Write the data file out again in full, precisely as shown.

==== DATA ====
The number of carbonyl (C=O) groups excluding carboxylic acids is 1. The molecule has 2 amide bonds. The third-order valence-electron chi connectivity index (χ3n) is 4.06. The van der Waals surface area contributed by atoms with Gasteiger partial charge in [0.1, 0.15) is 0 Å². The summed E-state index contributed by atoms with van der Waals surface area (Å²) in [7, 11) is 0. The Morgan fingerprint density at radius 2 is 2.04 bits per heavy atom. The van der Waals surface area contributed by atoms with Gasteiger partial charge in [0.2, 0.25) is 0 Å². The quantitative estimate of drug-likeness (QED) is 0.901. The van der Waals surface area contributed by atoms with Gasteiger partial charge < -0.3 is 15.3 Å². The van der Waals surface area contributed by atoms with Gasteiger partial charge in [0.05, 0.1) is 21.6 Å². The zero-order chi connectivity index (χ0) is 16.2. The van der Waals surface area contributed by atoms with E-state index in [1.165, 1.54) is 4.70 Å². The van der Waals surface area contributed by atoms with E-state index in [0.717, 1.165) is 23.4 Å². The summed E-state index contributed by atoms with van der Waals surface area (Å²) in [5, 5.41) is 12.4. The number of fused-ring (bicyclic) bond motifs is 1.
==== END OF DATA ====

The number of carbonyl (C=O) groups excluding carboxylic acids is 1. The molecule has 2 amide bonds. The third-order valence-electron chi connectivity index (χ3n) is 4.06. The van der Waals surface area contributed by atoms with Gasteiger partial charge in [0.1, 0.15) is 0 Å². The summed E-state index contributed by atoms with van der Waals surface area (Å²) in [7, 11) is 0. The Morgan fingerprint density at radius 2 is 2.04 bits per heavy atom. The van der Waals surface area contributed by atoms with Gasteiger partial charge in [0.2, 0.25) is 0 Å². The quantitative estimate of drug-likeness (QED) is 0.901. The van der Waals surface area contributed by atoms with Gasteiger partial charge < -0.3 is 15.3 Å². The van der Waals surface area contributed by atoms with Gasteiger partial charge in [0.05, 0.1) is 21.6 Å². The zero-order chi connectivity index (χ0) is 16.2. The van der Waals surface area contributed by atoms with E-state index in [1.165, 1.54) is 4.70 Å². The van der Waals surface area contributed by atoms with E-state index in [0.717, 1.165) is 23.4 Å². The summed E-state index contributed by atoms with van der Waals surface area (Å²) in [5, 5.41) is 12.4. The number of fused-ring (bicyclic) bond motifs is 1.